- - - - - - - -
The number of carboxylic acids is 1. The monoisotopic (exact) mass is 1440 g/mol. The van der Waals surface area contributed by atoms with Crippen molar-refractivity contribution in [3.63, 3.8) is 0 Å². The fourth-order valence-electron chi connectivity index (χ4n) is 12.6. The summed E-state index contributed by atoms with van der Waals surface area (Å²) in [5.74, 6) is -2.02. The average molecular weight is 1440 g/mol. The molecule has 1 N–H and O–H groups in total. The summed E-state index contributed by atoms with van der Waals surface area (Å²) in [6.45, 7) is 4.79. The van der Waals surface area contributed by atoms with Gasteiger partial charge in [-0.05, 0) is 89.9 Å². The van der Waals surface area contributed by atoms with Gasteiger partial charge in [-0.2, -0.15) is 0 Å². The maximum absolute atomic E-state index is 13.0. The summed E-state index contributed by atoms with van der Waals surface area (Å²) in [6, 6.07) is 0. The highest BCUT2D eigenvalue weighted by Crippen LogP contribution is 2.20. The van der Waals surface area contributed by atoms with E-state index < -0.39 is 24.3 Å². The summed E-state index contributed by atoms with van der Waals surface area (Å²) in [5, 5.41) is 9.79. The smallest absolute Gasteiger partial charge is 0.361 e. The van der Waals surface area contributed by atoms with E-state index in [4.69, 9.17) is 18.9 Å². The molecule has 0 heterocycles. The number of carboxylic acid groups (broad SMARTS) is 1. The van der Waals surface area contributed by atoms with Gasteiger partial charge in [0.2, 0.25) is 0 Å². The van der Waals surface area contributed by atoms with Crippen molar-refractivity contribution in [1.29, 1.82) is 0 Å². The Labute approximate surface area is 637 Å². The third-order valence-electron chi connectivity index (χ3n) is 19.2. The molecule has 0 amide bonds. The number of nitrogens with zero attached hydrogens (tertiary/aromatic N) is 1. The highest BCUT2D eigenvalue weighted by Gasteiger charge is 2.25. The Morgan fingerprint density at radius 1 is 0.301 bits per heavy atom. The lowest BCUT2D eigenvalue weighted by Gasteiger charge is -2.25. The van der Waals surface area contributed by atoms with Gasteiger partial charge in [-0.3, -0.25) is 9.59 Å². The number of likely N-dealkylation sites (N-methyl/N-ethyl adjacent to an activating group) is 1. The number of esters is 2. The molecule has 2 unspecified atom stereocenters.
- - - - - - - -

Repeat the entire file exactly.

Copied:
The number of carboxylic acids is 1. The monoisotopic (exact) mass is 1440 g/mol. The van der Waals surface area contributed by atoms with Crippen molar-refractivity contribution in [3.63, 3.8) is 0 Å². The fourth-order valence-electron chi connectivity index (χ4n) is 12.6. The summed E-state index contributed by atoms with van der Waals surface area (Å²) in [5.74, 6) is -2.02. The average molecular weight is 1440 g/mol. The molecule has 1 N–H and O–H groups in total. The summed E-state index contributed by atoms with van der Waals surface area (Å²) in [6.45, 7) is 4.79. The van der Waals surface area contributed by atoms with Gasteiger partial charge in [-0.05, 0) is 89.9 Å². The van der Waals surface area contributed by atoms with Gasteiger partial charge in [-0.2, -0.15) is 0 Å². The maximum absolute atomic E-state index is 13.0. The summed E-state index contributed by atoms with van der Waals surface area (Å²) in [6, 6.07) is 0. The highest BCUT2D eigenvalue weighted by Crippen LogP contribution is 2.20. The van der Waals surface area contributed by atoms with E-state index < -0.39 is 24.3 Å². The summed E-state index contributed by atoms with van der Waals surface area (Å²) in [5, 5.41) is 9.79. The smallest absolute Gasteiger partial charge is 0.361 e. The van der Waals surface area contributed by atoms with E-state index in [4.69, 9.17) is 18.9 Å². The molecule has 0 heterocycles. The number of carboxylic acid groups (broad SMARTS) is 1. The van der Waals surface area contributed by atoms with Gasteiger partial charge in [0.2, 0.25) is 0 Å². The van der Waals surface area contributed by atoms with Crippen molar-refractivity contribution in [1.29, 1.82) is 0 Å². The Labute approximate surface area is 637 Å². The third-order valence-electron chi connectivity index (χ3n) is 19.2. The molecule has 0 amide bonds. The number of nitrogens with zero attached hydrogens (tertiary/aromatic N) is 1. The highest BCUT2D eigenvalue weighted by Gasteiger charge is 2.25. The Morgan fingerprint density at radius 1 is 0.301 bits per heavy atom. The lowest BCUT2D eigenvalue weighted by Gasteiger charge is -2.25. The van der Waals surface area contributed by atoms with Gasteiger partial charge in [-0.3, -0.25) is 9.59 Å². The number of likely N-dealkylation sites (N-methyl/N-ethyl adjacent to an activating group) is 1. The number of esters is 2. The molecule has 2 unspecified atom stereocenters.